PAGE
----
5. The computer-implemented method of claim 4, wherein monitoring the second channel comprises monitoring the second channel for time periods having a duration at least twice the duration of time periods in which the first channel is monitored.
6. The computer-implemented method of claim 4, wherein monitoring the second channel comprises monitoring the second channel for time periods having a duration approximately five times the duration of time periods in which the first channel is monitored.
7. The computer-implemented method of claim 2, wherein data is exchanged between the client device and the first access point while monitoring the first channel with the transceiver.
8. The computer-implemented method of claim 2, wherein monitoring the second channel with the transceiver comprises monitoring the second channel in time periods that each have each have a duration greater than a beacon transmission interval of the first access point.
9. The computer-implemented method of claim 8, wherein monitoring the second channel with the transceiver comprises monitoring the second channel in time periods that each have each have a duration less than an association timeout interval of the first access point.
10. The computer-implemented method of claim 1, further comprising:
extracting information from the received beacon;
receiving a query;
transmitting the extracted information and the query to a server system over a network; and
receiving a web page generated by the server system using the extracted information and the query.
11. A computer-readable storage device storing a computer program, the program comprising instructions that when executed by one or more computers cause the one or more computers to perform operations comprising:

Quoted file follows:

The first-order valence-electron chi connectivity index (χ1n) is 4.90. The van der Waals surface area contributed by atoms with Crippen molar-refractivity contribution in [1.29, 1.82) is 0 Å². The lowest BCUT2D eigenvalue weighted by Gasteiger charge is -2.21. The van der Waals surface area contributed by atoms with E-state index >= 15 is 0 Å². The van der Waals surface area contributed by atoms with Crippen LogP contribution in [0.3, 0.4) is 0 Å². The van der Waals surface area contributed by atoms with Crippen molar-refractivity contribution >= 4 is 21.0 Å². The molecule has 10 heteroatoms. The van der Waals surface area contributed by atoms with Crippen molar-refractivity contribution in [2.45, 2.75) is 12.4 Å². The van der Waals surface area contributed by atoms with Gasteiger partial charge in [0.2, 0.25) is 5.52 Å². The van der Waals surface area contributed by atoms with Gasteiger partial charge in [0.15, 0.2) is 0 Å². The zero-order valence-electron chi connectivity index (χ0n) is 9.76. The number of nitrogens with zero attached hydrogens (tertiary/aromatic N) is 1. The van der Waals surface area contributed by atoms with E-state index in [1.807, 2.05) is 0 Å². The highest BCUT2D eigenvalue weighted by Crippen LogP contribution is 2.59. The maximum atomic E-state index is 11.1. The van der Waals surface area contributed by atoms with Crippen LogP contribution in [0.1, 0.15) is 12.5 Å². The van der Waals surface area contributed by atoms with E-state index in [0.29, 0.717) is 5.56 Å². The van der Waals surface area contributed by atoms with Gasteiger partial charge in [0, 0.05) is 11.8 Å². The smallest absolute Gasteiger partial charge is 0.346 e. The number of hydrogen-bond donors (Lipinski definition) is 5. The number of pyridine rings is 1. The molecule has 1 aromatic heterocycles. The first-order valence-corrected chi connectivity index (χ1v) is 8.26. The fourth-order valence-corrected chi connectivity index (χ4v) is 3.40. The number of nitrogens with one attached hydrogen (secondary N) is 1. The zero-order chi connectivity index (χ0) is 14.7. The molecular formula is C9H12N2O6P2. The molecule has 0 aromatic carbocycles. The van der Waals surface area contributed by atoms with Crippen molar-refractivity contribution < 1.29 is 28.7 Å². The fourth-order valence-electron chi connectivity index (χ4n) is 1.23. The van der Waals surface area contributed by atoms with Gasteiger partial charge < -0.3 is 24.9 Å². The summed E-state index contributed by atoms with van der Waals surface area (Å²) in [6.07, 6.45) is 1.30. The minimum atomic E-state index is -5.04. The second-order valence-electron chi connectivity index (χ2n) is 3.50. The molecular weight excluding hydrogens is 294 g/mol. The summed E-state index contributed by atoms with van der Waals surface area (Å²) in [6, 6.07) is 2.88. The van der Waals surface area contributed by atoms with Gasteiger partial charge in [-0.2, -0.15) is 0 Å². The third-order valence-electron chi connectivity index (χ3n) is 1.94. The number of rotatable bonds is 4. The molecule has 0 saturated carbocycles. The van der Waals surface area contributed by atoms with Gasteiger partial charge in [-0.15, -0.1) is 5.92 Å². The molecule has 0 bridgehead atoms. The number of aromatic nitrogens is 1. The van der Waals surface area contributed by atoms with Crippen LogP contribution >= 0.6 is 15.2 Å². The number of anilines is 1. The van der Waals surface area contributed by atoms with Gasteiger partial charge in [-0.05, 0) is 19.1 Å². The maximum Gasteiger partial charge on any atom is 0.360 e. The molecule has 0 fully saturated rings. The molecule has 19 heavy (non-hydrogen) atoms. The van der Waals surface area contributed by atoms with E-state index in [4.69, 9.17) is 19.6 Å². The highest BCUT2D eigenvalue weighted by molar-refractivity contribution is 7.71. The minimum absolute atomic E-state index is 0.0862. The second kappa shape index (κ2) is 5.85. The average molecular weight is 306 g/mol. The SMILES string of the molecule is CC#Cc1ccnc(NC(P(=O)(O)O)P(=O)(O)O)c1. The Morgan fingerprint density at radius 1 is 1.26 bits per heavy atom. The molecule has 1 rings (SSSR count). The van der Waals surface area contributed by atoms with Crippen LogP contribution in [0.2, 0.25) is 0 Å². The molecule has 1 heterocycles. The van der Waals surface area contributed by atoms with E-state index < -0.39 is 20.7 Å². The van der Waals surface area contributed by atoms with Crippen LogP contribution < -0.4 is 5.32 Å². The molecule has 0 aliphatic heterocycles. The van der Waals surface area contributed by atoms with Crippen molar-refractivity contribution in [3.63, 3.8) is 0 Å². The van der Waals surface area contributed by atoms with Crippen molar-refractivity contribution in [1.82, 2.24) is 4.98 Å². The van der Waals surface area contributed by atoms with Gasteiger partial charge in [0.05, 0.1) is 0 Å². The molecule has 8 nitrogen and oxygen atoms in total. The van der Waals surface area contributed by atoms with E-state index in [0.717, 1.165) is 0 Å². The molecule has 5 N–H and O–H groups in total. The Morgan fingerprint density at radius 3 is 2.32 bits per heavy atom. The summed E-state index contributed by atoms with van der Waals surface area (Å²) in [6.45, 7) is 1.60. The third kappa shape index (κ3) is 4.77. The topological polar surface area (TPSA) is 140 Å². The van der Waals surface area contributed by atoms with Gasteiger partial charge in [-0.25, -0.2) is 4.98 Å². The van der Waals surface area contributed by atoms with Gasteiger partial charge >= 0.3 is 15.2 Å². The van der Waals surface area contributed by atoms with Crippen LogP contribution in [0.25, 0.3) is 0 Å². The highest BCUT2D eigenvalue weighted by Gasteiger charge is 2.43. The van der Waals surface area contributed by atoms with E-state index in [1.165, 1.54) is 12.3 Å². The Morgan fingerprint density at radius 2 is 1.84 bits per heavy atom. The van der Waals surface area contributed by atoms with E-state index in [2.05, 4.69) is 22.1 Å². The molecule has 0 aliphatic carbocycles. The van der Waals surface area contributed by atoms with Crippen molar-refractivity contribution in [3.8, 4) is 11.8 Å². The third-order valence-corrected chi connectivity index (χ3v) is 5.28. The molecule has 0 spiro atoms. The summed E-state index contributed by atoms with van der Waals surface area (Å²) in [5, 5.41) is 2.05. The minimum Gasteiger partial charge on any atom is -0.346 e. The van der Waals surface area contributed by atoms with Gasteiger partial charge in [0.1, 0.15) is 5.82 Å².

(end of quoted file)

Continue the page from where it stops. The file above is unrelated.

switching a transceiver of a client device between (i) a first channel, through which a logical connection between the client device and a first access point is established, and (ii) a second channel, through which a second access point broadcasts beacons, wherein a logical connection is not established between the client device and the second access point;
receiving a beacon over the second channel from the second access point while maintaining the logical connection between the client device and the first access point, and without establishing a logical connection between the client device and the second access point; and
determining a property of the client device or the second access point using the beacon received over the second channel from the second access point while maintaining the logical connection between the client device and the first access point, and without establishing a logical connection between the client device and the second access point.
12. The computer-readable storage device of claim 11, wherein switching the transceiver of the client device comprises alternating, in a series of multiple consecutive time periods, between monitoring the first channel with the transceiver during one of the consecutive time periods and monitoring the second channel with the transceiver during another of the consecutive time periods.
13. The computer-readable storage device of claim 12, wherein monitoring the second channel with the transceiver comprises monitoring the second channel for time periods having a duration different from a duration of time periods in which the first channel is monitored.